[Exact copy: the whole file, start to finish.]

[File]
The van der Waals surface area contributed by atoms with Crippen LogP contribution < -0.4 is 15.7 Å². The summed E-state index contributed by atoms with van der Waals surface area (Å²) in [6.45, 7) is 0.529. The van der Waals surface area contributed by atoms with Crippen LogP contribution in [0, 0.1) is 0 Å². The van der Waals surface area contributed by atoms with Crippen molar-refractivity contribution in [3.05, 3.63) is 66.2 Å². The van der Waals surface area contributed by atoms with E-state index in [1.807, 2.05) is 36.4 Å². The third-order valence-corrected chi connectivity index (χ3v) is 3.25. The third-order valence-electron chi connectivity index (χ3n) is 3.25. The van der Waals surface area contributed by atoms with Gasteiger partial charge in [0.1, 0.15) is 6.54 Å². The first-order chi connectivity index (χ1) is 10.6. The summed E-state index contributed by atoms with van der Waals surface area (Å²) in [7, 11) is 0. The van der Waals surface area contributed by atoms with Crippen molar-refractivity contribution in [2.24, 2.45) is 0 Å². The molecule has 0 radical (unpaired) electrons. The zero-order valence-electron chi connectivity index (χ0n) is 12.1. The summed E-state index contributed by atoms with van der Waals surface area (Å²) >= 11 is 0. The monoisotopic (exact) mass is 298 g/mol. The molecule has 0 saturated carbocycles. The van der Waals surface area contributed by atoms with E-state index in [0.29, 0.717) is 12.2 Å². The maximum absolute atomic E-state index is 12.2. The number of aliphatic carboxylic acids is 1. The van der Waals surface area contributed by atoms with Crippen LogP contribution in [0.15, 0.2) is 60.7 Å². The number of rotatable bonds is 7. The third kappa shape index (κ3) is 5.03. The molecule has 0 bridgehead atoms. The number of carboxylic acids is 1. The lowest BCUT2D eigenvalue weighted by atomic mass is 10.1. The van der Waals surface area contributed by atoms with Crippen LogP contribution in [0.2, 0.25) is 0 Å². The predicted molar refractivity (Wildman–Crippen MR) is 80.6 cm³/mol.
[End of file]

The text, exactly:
The van der Waals surface area contributed by atoms with Crippen LogP contribution < -0.4 is 15.7 Å². The summed E-state index contributed by atoms with van der Waals surface area (Å²) in [6.45, 7) is 0.529. The van der Waals surface area contributed by atoms with Crippen LogP contribution in [0, 0.1) is 0 Å². The van der Waals surface area contributed by atoms with Crippen molar-refractivity contribution in [3.05, 3.63) is 66.2 Å². The van der Waals surface area contributed by atoms with E-state index in [1.807, 2.05) is 36.4 Å². The third-order valence-corrected chi connectivity index (χ3v) is 3.25. The third-order valence-electron chi connectivity index (χ3n) is 3.25. The van der Waals surface area contributed by atoms with Gasteiger partial charge in [0.1, 0.15) is 6.54 Å². The first-order chi connectivity index (χ1) is 10.6. The summed E-state index contributed by atoms with van der Waals surface area (Å²) in [7, 11) is 0. The van der Waals surface area contributed by atoms with Crippen molar-refractivity contribution in [2.24, 2.45) is 0 Å². The molecule has 0 radical (unpaired) electrons. The zero-order valence-electron chi connectivity index (χ0n) is 12.1. The summed E-state index contributed by atoms with van der Waals surface area (Å²) >= 11 is 0. The monoisotopic (exact) mass is 298 g/mol. The molecule has 0 saturated carbocycles. The van der Waals surface area contributed by atoms with E-state index in [0.29, 0.717) is 12.2 Å². The maximum absolute atomic E-state index is 12.2. The number of aliphatic carboxylic acids is 1. The van der Waals surface area contributed by atoms with Crippen LogP contribution in [0.15, 0.2) is 60.7 Å². The number of rotatable bonds is 7. The third kappa shape index (κ3) is 5.03. The molecule has 0 bridgehead atoms. The number of carboxylic acids is 1. The lowest BCUT2D eigenvalue weighted by atomic mass is 10.1. The van der Waals surface area contributed by atoms with Crippen LogP contribution in [0.2, 0.25) is 0 Å². The predicted molar refractivity (Wildman–Crippen MR) is 80.6 cm³/mol.